Note that while this gives something like a great chain of being, it need not exactly be a great chain of being. We should not seek after a strictly total ordering—a partial ordering matches intuition better.

I don’t have a knock-down argument that theistic Aristotelianism is the only good Aristotelian solution to the problem of interspecies comparison. But it is a very good solution, and so once we have accepted basic Aristotelianism, it gives us significant reason to adopt the theistic version.

An earlier, more compact, version of this argument is here.

6 comments:

Wesley C. said...

Why exactly couldn't the immanent forms of things include references to the forms of other things? Say the form of a living thing is by nature higher and greater than the form of a non-living thing - it being greater could simply be a fact included within its immanent form. Say by making reference to other forms so we have a web of intelligibility.

Or even without making reference to other forms, its greater value could simply be a fact of the intrinsic value of its form as such.

Wesley C. said...

Also, another thing that popped into my mind is the intrinsic value of even things on the lower parts of the chain of being - say someone complained as to why lower things exist at all, since things with greater forms have more good, thereby rendering lower things supefluous or even not worth having.

A possible response to this could be that the proper goodness of lower things isn't primarily defined by its being lower than higher things - since its goodness is a positive and intrinsic thing, the fact it's lower is a secondary trait flowing from its primary goodness. So even things which are lower in goodness are still axiologically / transcendentally valuable in themselves insofar as they still have goodness, even if its a little bit.

Besides this, the existence of lower goods isn't just good in itself insofar as their little goodness is still uniquely good intrinsically, but also because lower goods are good precisely as lower, and having a diverse chain of being is also good, so their lower goodness is valuable not just insofar as it has the goodness it has, but also insofar as it's lower as well.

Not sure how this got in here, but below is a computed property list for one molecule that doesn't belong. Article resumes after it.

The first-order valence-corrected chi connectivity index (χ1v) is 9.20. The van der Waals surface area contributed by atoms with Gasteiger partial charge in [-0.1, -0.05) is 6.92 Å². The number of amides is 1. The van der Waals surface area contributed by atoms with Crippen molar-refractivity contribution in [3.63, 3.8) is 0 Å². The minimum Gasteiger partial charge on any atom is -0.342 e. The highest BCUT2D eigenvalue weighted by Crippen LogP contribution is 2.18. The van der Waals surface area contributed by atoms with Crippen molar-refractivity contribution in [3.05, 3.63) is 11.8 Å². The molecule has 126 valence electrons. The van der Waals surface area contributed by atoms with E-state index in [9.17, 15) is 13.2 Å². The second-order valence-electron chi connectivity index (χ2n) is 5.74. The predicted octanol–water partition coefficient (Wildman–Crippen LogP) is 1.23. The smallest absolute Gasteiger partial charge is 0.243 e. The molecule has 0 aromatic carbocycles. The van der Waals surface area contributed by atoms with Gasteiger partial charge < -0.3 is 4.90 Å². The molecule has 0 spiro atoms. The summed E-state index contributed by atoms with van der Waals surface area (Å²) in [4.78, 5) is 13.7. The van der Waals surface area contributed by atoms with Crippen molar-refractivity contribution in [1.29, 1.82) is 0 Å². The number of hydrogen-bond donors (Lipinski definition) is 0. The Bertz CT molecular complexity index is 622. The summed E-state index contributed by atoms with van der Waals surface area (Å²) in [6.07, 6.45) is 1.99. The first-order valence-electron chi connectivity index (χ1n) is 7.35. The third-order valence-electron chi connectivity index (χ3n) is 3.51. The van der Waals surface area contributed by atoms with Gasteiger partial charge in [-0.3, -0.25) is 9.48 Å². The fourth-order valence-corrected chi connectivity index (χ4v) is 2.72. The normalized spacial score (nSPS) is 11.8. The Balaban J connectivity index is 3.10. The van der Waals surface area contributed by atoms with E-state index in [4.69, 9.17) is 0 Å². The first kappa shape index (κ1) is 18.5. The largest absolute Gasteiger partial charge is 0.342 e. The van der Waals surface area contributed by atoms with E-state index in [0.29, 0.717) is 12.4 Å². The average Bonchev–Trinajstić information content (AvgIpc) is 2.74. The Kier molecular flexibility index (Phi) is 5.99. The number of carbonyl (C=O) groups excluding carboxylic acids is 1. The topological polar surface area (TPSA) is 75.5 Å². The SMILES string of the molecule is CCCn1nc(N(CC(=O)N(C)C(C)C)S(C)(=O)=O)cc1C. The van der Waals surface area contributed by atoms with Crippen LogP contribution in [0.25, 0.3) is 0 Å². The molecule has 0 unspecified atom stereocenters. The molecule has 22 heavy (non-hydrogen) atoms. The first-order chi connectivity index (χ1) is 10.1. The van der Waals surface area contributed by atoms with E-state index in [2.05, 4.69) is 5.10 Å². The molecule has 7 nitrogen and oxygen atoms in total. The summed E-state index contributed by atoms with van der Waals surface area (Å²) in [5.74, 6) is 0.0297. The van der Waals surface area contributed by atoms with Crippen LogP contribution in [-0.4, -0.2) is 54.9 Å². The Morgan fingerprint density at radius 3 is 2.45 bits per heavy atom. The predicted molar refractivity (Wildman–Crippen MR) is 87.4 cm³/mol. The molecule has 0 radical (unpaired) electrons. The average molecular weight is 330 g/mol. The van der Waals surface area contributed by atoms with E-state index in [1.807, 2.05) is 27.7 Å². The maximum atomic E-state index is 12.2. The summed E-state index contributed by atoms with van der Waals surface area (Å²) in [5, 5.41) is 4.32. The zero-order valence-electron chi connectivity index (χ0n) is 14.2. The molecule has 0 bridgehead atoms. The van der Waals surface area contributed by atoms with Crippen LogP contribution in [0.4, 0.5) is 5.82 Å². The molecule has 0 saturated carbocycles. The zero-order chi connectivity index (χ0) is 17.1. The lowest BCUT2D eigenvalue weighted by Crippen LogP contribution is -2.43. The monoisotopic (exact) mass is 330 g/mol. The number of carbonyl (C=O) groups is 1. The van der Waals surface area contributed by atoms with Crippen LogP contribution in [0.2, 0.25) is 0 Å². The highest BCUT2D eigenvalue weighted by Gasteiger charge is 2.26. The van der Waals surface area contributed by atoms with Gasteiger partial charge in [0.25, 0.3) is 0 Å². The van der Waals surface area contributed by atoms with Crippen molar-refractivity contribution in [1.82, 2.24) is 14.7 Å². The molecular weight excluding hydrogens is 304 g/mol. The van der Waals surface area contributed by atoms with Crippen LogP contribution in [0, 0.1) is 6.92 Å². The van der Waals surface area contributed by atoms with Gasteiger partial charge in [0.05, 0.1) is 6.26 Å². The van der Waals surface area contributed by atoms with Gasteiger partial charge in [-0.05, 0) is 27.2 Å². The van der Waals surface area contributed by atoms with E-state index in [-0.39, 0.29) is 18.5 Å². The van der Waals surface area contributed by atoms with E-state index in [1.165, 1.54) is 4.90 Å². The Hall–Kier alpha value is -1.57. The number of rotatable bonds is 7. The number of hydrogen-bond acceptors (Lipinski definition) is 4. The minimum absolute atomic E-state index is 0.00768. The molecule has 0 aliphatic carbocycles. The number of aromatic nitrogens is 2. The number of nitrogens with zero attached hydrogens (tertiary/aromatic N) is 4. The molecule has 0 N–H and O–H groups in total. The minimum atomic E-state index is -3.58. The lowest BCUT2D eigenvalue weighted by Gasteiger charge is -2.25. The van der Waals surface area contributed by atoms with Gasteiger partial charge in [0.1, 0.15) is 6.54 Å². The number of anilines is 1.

Another aspect to this is how even lower beings have valuable traits that higher beings lack - water is liquid which is amazing, plants are the only things which produce their own food, birds can fly, humans are moral agents with advanced intellects. It's almost as if God wanted to show that even lower things are still worth having by giving them unique traits that others lack.

Heck, even if lower things didn't have such unique traits - say, if the chain of being was strictly about liquid or water, so we have non-living and rational water side-by-side with the same properties - there would still be value in having lower things around.

Wesley C. said...

Yet another reflection similar to this is how if all creation reflects God, would this mean that when we get to Heaven we'll see everything else as just a copy of God, like an infatuated girl seeing everything else only as reminders of her boyfriend?

But the thing is, God is infinite, so while all things reflect God, as themselves precisely as limited beings their natures are unique and proper to themselves. So the divine ideas behind creatures necessarily contains content that is a reflection of God, but also content distinct from this that is unique in itself.

What do you think?

Wesley C. said...

@Alex

What are your thoughts on the above questions?

M.Rıfat Algan said...
This comment has been removed by the author.
M.Rıfat Algan said...

Hi Wesley, do you have an e-mail or a different contact address where we can talk about some philosophical issues?